Wiping off speed is as important as piling it on, and this is where the carbon-ceramic brake package comes into its own. On the open road, these brakes are fade-free. No matter how hard you hammer them, they deliver constant and repetitive pedal feel and brake force.
It's a fairly heavy sports car at 1693kg, there's no denying that. But, it doesn't feel heavy on the road, which is the most important aspect. The weight saving over the DB11 V12 makes it feel more agile and as a result easier to drive.
As a left-foot braker, I found enough room within the pedal box to access both pedals comfortably – sometimes cars built predominantly for left-hand-drive markets have offset pedals, which makes accessing them slightly awkward.
Steering feel as you step up through the three drive modes – Comfort, Sport and Sport+ – remains communicative with the car easy to place. It feels like a super-wide body to start with, but once you're confident with its dimensions, it doesn't feel cumbersome or big to place on the road, which was important on some of the narrow stretches of mountain road we drove across.
Arguably, though, the thing I loved most about this car was the noise. In Sport+ mode it emits the most raucous bark we've heard from Aston Martin in some time. There are crackles, pops and hot-hatch-esque snarls as you rip through the gears.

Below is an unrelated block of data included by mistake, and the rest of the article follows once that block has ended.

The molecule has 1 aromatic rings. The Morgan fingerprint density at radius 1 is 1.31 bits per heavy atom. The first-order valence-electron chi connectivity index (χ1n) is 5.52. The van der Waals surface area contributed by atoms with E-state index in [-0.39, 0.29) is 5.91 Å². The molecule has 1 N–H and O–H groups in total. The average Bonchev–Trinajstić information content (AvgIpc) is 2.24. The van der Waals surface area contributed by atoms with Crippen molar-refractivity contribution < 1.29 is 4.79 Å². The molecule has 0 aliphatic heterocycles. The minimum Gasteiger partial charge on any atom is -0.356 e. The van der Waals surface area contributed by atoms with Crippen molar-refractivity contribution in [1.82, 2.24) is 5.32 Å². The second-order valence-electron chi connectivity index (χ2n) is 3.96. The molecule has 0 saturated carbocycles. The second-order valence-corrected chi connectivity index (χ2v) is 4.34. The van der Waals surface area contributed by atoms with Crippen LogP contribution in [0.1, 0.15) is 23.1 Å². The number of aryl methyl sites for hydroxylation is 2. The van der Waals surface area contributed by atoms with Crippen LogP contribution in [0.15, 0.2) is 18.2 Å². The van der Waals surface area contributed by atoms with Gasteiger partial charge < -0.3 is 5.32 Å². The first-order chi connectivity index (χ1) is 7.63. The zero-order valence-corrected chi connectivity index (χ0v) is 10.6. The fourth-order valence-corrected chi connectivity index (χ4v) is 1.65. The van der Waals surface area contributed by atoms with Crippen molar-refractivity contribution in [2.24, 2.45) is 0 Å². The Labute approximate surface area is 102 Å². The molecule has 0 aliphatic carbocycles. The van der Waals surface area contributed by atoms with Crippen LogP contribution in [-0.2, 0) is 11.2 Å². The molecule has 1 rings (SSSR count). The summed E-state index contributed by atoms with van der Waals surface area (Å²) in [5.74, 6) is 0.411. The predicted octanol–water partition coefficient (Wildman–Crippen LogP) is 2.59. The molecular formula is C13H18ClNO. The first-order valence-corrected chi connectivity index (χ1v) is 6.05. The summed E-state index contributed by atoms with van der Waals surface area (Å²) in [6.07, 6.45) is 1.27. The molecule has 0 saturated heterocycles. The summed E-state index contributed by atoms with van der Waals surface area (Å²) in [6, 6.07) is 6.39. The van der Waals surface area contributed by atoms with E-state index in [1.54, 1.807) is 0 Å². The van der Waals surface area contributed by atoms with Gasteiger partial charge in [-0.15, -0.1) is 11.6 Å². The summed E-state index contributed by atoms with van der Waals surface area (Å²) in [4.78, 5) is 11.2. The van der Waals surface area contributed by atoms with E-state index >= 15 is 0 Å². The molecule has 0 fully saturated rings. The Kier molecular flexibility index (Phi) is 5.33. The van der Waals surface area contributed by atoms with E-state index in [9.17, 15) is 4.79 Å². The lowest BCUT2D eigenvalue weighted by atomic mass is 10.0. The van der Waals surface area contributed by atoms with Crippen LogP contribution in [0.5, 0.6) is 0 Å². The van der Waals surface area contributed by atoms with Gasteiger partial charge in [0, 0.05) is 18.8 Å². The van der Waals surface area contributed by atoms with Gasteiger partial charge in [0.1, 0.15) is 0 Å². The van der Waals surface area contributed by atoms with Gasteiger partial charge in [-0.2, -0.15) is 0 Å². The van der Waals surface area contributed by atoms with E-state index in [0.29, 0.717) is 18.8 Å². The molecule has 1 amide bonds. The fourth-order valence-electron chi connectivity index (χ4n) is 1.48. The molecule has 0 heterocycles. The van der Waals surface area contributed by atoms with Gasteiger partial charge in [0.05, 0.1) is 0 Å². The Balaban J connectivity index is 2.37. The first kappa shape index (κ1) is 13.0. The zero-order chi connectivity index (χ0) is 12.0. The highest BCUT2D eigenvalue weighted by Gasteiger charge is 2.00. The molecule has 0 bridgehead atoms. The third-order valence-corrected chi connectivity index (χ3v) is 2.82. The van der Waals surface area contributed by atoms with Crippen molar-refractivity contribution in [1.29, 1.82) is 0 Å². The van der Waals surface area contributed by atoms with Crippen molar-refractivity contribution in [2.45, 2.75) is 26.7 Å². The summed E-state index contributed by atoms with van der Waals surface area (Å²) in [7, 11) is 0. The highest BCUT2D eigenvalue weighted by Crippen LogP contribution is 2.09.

The noise combines with one of the smoothest and sharpest gearboxes on the market. A dual-clutch gearbox can often sully the experience of a sports car. With the DBS Superleggera, it simply helps perfect the experience to the level where it can be edgy and raw when being driven hard, while also allowing it to be smooth and precise in and around the city.
When you decide to leave the mountain roads for suburbia, you'll be thankful for the plush suspension tune. It deals well with the bump and grind of inner-city streets with forged double wishbones at the front and multi-link at the rear with adaptive dampers.
An almost irrelevant figure is the official fuel consumption, which comes in at 12.2 litres of fuel per 100km. After a couple of days of hard driving, we clocked around 17L/100km, which is pretty good given how irresistible that exhaust note is.
Aston Martin offers a three-year, unlimited-kilometre warranty and 12-monthly service intervals with the DBS Superleggera. While the Aston Martin is some $90,000 cheaper than the Ferrari 812 Superfast, Ferrari offers seven years of free servicing, which comes into play at resale time when it can be transferred to the next owner.
There’s no denying that this is one of the best-looking cars in the world. Is it as quick as a Ferrari 812 Superfast? Who cares. The person that buys this car will revel in the fact that it looks better than any current Ferrari, and it still demands just as much attention as an Aston Martin ever has, regardless of the free servicing on offer from Ferrari.